Thursday, December 31, 2009

Good Health Care, For Rush

First, the obligatory: like most people, I am glad that it appears that Rush Limbaugh, who entered Queen's Medical Center in Honolulu on Wednesday suffering from pain in his upper left chest "like I've never experienced before," appears to be fine (physically). (If bad health forced him from the air, where else would I get half my ideas for this blog?) No more or less than the a man in Topeka or Albuquerque or a woman in Minneapolis or Little Rock admitted to a hospital emergency room over the past few days.

Rush was his usual snarky, combative self in a press conference, remarking "The treatment I received here was the best that the world has to offer. I don't think there's one thing wrong with the American health care system. It is working just fine." He doesn't believe that, of course, but Limbaugh will say all manner of things which only the completely ignorant would believe. It is just, well, ideologically and politically advantageous for him to pretend that he really, truly believes such things.

More to the point, though: Limbaugh, according to CNN, also

urged anyone who experiences heart or chest pain to seek medical help immediately.

"Don't mess with it," he said.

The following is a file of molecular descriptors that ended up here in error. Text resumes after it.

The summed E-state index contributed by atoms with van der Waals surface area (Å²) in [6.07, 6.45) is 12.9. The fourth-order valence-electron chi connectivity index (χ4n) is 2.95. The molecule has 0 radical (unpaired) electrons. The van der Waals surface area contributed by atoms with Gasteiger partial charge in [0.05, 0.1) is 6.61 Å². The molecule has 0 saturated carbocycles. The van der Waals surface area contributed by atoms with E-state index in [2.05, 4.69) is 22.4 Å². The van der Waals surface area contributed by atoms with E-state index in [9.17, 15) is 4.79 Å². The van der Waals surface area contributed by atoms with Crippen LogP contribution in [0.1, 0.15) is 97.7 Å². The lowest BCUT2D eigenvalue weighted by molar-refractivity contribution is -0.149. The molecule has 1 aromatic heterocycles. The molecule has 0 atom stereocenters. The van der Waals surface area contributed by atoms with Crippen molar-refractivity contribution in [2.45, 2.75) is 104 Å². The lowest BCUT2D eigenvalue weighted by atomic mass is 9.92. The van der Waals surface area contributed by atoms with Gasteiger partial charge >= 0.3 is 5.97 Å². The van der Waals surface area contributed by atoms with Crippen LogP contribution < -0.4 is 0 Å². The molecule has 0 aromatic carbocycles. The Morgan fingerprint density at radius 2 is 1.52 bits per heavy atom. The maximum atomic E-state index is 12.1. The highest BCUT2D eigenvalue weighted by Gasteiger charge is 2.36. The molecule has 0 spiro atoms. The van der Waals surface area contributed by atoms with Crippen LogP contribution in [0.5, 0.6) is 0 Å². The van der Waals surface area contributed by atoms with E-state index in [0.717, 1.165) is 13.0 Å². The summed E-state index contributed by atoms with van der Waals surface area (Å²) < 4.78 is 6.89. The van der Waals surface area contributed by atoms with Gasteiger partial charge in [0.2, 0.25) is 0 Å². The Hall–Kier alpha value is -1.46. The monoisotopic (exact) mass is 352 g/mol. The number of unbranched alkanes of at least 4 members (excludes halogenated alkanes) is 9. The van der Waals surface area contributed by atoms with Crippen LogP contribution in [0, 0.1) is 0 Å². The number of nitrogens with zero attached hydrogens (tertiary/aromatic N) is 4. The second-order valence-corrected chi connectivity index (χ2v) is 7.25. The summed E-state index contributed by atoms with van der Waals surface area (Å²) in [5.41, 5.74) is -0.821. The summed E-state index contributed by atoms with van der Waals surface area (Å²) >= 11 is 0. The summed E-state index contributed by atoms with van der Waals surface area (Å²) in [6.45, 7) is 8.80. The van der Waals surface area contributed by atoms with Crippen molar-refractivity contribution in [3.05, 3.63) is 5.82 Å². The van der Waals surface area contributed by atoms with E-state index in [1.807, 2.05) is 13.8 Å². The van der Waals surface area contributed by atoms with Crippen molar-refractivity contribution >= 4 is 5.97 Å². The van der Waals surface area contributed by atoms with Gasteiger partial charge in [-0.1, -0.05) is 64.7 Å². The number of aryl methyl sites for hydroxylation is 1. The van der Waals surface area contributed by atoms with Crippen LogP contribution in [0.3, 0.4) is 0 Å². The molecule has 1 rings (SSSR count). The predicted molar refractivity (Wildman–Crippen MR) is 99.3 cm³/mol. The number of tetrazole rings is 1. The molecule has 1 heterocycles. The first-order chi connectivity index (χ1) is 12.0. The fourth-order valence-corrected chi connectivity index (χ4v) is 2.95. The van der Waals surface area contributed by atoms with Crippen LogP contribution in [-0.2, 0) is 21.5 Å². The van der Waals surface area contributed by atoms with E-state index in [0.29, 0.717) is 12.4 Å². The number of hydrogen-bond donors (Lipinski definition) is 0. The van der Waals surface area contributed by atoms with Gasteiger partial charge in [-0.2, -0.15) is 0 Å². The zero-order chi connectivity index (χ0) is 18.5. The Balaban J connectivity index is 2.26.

Yea, no kidding. Presumably, he will be applauded for lending his prestige to the (sensible) idea that if you think you're getting a heart attack, you should not roll over and go back to sleep. But what about when an American experiences less frightening symptoms or is ill short of suffering a heart attack or stroke? How does one respond when there is not "one thing wrong with the American health care system (which) is working just fine?"

A study in 2005 by the Commonwealth Fund found

51% of sick Americans surveyed did not visit a doctor, get a needed test, or fill a prescription within the past two years because of cost. No other country came close.

It's just a guess but my hunch is no one in the media, once Rush Limbaugh is able to return to work, will ask him if his advice for people experiencing chest or heart pain extends to Americans unable to get health care because they cannot afford it. After all, if a reporter or interviewer did ask such a question, his/her organization would be branded part of the "liberal media" and wouldn't be fulfilling its need to pander to the interests of the private, for-profit health care bureaucracy.

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